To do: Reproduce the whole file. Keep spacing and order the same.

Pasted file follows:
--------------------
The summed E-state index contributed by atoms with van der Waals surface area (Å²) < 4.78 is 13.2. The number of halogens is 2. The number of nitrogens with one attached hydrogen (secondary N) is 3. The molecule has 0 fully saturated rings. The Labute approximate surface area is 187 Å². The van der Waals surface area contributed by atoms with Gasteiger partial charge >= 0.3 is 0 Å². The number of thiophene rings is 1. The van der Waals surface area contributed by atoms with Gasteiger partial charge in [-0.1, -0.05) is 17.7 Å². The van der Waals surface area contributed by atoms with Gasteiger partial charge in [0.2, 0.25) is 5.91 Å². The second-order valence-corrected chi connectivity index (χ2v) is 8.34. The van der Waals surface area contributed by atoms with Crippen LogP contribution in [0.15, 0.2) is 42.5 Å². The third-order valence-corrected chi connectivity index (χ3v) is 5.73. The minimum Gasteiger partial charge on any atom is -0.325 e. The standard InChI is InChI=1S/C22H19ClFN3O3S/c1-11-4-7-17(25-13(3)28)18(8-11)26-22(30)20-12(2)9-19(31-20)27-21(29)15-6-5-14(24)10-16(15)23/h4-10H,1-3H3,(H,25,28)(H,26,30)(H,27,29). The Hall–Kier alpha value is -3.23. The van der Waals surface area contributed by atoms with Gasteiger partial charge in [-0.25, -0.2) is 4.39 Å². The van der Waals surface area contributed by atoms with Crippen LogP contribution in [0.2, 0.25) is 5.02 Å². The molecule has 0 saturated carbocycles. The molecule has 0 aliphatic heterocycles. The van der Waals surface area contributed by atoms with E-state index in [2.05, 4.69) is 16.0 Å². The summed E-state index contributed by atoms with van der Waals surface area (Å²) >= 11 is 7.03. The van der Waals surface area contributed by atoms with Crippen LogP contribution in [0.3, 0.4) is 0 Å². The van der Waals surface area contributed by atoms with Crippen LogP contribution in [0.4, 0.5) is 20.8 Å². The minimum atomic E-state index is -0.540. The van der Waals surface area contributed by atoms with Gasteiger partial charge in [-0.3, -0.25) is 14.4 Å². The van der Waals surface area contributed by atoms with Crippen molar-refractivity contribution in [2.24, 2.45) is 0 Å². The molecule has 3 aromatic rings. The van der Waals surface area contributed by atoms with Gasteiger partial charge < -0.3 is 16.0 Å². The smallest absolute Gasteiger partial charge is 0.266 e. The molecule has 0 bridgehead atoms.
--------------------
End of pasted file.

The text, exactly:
The summed E-state index contributed by atoms with van der Waals surface area (Å²) < 4.78 is 13.2. The number of halogens is 2. The number of nitrogens with one attached hydrogen (secondary N) is 3. The molecule has 0 fully saturated rings. The Labute approximate surface area is 187 Å². The van der Waals surface area contributed by atoms with Gasteiger partial charge >= 0.3 is 0 Å². The number of thiophene rings is 1. The van der Waals surface area contributed by atoms with Gasteiger partial charge in [-0.1, -0.05) is 17.7 Å². The van der Waals surface area contributed by atoms with Gasteiger partial charge in [0.2, 0.25) is 5.91 Å². The second-order valence-corrected chi connectivity index (χ2v) is 8.34. The van der Waals surface area contributed by atoms with Crippen LogP contribution in [0.15, 0.2) is 42.5 Å². The third-order valence-corrected chi connectivity index (χ3v) is 5.73. The minimum Gasteiger partial charge on any atom is -0.325 e. The standard InChI is InChI=1S/C22H19ClFN3O3S/c1-11-4-7-17(25-13(3)28)18(8-11)26-22(30)20-12(2)9-19(31-20)27-21(29)15-6-5-14(24)10-16(15)23/h4-10H,1-3H3,(H,25,28)(H,26,30)(H,27,29). The Hall–Kier alpha value is -3.23. The van der Waals surface area contributed by atoms with Gasteiger partial charge in [-0.25, -0.2) is 4.39 Å². The van der Waals surface area contributed by atoms with Crippen LogP contribution in [0.2, 0.25) is 5.02 Å². The molecule has 0 saturated carbocycles. The molecule has 0 aliphatic heterocycles. The van der Waals surface area contributed by atoms with E-state index in [2.05, 4.69) is 16.0 Å². The summed E-state index contributed by atoms with van der Waals surface area (Å²) >= 11 is 7.03. The van der Waals surface area contributed by atoms with Crippen LogP contribution in [0.3, 0.4) is 0 Å². The van der Waals surface area contributed by atoms with Crippen LogP contribution in [0.4, 0.5) is 20.8 Å². The minimum atomic E-state index is -0.540. The van der Waals surface area contributed by atoms with Gasteiger partial charge in [-0.3, -0.25) is 14.4 Å². The van der Waals surface area contributed by atoms with Crippen molar-refractivity contribution in [2.24, 2.45) is 0 Å². The molecule has 3 aromatic rings. The van der Waals surface area contributed by atoms with Gasteiger partial charge < -0.3 is 16.0 Å². The smallest absolute Gasteiger partial charge is 0.266 e. The molecule has 0 bridgehead atoms.